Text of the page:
Music Appears to Reduce Postoperative Pain, Anxiety

Published in NEJM Journal August 13, 2015

By Amy Orciari Herman

Edited by Jaye Elizabeth Hefner, MD

Patients who listen to music around the time of surgery — even while under general anesthesia — reap substantial postoperative benefits, a Lancet systematic review finds.

The analysis included over 70 randomized trials in which music before, during, or after surgery was compared with usual care or non-pharmacologic interventions (e.g., white noise, bed rest). Roughly 20 to 460 adults were enrolled in each trial.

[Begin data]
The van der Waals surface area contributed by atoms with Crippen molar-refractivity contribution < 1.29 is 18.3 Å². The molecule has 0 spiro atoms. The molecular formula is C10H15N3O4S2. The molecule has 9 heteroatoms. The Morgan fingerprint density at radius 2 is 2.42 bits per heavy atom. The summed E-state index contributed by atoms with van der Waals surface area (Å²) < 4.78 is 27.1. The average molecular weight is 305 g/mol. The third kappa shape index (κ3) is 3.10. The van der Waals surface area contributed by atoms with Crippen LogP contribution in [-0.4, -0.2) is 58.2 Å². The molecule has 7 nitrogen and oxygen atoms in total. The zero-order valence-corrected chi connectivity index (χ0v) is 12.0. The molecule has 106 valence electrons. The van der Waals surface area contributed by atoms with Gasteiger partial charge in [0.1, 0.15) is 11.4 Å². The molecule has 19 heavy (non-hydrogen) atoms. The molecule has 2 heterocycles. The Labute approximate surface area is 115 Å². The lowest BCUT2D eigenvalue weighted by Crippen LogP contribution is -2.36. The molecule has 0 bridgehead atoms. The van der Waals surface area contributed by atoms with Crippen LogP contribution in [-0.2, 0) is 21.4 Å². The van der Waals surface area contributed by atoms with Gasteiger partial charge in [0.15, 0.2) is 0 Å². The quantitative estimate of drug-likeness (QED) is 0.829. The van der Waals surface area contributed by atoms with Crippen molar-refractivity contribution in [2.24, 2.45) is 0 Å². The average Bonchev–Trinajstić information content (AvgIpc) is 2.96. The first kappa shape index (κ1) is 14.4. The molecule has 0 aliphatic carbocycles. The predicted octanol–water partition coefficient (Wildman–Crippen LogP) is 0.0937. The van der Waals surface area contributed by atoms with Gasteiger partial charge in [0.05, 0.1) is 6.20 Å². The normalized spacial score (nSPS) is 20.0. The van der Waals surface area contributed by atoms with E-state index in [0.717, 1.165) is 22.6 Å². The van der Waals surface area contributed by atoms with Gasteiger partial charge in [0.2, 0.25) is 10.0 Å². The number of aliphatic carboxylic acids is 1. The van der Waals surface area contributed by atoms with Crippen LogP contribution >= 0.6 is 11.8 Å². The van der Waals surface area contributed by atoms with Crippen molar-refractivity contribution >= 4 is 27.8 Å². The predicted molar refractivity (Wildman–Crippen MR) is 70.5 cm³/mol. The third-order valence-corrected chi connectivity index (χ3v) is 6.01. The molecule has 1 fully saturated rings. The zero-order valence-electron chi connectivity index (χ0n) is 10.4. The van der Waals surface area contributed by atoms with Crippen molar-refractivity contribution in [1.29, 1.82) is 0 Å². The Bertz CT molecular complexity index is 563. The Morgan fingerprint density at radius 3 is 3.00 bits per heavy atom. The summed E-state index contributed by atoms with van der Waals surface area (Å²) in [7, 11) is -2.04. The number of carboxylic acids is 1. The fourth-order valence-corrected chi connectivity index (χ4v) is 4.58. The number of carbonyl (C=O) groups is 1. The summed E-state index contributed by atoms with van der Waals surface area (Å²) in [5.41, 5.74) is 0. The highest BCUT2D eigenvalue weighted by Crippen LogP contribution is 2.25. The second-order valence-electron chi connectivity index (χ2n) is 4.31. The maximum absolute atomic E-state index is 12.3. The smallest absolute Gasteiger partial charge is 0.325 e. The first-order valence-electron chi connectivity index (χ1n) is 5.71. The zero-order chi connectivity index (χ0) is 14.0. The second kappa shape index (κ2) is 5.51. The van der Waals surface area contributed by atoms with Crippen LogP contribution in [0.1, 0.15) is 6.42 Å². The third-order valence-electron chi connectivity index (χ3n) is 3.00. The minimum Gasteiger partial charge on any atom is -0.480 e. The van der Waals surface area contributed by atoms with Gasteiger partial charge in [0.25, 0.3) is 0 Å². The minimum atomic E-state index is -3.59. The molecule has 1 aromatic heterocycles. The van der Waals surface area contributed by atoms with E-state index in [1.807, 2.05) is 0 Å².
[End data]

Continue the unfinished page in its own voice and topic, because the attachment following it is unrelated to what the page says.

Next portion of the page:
Patients who listened to music had less postoperative pain, analgesia use, and anxiety than did controls. Pain reductions corresponded to 23 mm on a 100-mm scale, and anxiety reductions corresponded to 6.4 units on a 20–80-unit scale. The greatest benefits were seen when music was played preoperatively.

Music was not associated with length of stay, however.

A commentator concludes, "Although many research questions remain, this should not inhibit implementation of a sensible choice for patients now. For my next surgery, I will bring some Mozart and a copy of this systematic review."

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Eamonn Vitt